- Democrat Al Franken has pulled to within 2 votes of incumbent Norm Coleman in the U.S. Senate recount in Minnesota. I’ve heard a lot of screaming from some conservatives about how Franken and his people are trying to steal the election, but after what happened in the 2000 presidential election in Florida, I’m all for making sure each and every vote is counted.
- The Milwaukee School Board voted 7 to 2 Thursday night to investigate whether board member Charlene Hardin violated the board’s code of ethics in connection with a trip she took to Philadelphia in July. Hardin was among the two board members voting against the investigation, and in a statement, she accused the Milwaukee Journal Sentinel of “a high tech lynching” of her. You’ll remember Dan Bice of the Journal Sentinel first broke the story about Hardin’s attendance – or lack thereof – at a conference in Philadelphia, a trip that was paid for by taxpayers.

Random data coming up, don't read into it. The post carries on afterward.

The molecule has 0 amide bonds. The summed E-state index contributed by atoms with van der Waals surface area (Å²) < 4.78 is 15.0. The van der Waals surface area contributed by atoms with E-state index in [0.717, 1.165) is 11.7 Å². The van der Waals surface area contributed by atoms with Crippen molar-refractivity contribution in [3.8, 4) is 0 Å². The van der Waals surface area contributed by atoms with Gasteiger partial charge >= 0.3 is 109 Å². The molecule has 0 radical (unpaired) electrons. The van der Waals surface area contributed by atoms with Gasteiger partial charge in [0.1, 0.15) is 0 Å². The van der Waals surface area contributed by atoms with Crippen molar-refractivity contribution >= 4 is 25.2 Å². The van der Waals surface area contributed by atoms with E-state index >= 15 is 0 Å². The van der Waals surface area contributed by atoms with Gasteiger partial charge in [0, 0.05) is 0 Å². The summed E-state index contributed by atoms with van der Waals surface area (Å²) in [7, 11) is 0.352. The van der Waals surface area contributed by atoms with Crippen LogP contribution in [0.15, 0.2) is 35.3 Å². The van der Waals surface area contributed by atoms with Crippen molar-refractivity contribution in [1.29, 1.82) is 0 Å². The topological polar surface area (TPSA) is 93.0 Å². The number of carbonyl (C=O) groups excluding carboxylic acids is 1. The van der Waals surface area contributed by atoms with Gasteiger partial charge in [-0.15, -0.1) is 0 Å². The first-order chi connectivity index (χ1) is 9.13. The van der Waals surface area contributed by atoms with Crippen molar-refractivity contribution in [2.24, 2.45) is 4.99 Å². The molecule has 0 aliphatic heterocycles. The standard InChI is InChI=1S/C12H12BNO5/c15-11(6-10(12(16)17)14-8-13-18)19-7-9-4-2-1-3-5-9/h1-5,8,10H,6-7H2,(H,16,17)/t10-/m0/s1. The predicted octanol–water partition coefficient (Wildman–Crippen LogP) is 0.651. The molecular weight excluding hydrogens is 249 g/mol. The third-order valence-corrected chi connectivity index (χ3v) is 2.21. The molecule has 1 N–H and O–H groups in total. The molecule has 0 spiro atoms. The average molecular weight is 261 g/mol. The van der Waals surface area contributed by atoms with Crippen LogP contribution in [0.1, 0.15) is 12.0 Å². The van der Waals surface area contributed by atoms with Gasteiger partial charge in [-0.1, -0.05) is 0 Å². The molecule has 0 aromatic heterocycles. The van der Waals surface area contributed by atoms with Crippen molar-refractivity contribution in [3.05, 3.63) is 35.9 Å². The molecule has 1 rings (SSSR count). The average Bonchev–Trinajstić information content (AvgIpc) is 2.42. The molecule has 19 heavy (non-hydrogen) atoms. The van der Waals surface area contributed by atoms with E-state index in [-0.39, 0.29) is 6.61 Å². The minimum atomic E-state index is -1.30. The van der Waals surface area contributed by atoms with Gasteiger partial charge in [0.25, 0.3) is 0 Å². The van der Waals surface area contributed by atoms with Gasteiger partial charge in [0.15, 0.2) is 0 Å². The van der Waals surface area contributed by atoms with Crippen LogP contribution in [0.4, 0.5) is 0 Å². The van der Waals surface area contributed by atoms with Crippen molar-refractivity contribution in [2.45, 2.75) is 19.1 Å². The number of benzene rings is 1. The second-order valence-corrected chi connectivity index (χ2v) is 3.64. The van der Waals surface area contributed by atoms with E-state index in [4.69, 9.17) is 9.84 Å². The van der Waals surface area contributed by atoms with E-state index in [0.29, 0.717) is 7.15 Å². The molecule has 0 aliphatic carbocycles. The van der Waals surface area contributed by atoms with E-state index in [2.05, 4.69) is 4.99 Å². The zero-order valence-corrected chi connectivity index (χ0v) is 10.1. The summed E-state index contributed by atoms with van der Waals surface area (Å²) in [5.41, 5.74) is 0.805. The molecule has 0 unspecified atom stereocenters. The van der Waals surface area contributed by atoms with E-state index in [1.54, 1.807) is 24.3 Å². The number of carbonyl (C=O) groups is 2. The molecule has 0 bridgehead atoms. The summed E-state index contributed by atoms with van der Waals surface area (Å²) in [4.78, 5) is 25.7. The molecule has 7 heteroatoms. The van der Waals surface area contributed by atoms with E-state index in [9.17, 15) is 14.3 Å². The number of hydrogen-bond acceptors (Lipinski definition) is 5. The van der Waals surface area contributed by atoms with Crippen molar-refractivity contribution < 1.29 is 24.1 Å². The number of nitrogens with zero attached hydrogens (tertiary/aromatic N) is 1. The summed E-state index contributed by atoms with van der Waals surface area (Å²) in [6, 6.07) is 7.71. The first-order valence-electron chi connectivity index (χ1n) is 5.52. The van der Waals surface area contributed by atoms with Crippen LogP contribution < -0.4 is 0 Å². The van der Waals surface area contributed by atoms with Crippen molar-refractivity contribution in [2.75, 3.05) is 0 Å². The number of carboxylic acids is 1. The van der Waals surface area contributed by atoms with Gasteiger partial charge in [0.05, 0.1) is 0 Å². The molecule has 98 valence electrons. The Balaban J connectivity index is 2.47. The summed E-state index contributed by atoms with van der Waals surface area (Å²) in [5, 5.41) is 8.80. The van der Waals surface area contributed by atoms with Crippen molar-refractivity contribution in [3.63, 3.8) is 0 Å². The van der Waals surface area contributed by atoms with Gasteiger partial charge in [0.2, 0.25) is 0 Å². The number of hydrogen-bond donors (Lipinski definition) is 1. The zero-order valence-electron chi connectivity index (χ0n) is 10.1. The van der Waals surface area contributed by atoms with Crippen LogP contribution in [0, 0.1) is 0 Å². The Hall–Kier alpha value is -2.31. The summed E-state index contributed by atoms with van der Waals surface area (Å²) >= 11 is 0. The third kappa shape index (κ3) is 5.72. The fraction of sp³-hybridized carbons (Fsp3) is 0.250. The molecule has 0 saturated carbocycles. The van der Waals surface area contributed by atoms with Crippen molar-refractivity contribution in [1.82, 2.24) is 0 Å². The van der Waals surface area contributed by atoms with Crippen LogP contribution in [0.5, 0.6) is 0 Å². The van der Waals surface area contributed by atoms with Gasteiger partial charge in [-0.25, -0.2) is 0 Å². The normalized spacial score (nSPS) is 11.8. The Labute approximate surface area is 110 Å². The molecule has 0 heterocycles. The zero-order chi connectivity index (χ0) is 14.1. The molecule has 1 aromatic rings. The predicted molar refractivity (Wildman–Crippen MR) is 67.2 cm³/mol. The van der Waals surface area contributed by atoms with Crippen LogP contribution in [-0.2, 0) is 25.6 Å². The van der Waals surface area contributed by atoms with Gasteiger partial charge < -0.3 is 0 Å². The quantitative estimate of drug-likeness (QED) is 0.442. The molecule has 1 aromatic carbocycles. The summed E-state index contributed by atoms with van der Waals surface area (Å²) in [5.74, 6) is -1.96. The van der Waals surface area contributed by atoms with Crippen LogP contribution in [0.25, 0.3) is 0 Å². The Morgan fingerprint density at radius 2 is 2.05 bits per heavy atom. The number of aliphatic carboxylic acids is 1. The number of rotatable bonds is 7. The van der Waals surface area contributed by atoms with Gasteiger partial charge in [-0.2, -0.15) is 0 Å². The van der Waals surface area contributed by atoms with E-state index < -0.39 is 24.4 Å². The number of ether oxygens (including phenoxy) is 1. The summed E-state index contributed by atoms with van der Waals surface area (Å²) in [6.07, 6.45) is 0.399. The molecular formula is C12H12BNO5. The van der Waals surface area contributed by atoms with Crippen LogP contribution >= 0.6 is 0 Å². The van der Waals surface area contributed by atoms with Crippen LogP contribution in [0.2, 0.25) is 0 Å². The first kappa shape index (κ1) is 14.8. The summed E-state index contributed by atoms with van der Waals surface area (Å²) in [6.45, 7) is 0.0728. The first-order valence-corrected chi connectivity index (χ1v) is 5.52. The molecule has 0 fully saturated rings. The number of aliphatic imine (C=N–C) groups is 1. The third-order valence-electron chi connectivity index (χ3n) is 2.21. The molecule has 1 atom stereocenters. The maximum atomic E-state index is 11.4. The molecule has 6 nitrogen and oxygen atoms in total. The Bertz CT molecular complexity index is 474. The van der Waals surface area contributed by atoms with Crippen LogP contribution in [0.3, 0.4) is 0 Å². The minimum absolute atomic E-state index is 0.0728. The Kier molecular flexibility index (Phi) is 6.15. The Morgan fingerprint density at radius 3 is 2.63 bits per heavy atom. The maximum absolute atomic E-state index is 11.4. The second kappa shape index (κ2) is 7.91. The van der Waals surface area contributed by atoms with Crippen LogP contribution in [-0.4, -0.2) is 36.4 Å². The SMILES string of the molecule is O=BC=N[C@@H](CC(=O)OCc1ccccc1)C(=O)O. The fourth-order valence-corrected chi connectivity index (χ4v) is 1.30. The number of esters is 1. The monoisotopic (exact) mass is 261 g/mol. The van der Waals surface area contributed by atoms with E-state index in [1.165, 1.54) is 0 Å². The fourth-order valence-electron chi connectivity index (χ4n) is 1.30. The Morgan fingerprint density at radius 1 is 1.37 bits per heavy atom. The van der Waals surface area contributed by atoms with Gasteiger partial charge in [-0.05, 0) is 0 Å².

- I know there’s been somewhat of a furor over president-elect Obama’s decision to have Rick Warren deliver the invocation at Obama’s inaugural ceremony, but I think this is just much ado about nothing. I know Rick Warren has some positions that many liberals don’t agree with – his stance on same-sex marriage being one I can think of off the top of my head – but I see this as a principled decision by a man who’s always held Rick Warren in high regard. President-elect Obama had this to say in defense of his decision:
“And I would note that a couple of years ago, I was invited to Rick Warren’s church to speak, despite his awareness that I held views that were entirely contrary to his when it came to gay and lesbian rights, when it came to issues like abortion. …
“And that dialogue, I think, is part of what my campaign’s been all about: That we’re not going to agree on every single issue, but what we have to do is to be able to create an atmosphere … where we can disagree without being disagreeable and then focus on those things that we hold in common as Americans.”
President-elect Obama had to know his choice of Rick Warren to give the invocation at the inauguration would raise eyebrows and elicit criticism from many on the left, and the fact that he chose Warren knowing the likely repercussions speaks volumes about president-elect Obama’s willingness to stand on principle rather than doing what’s most politically opportune.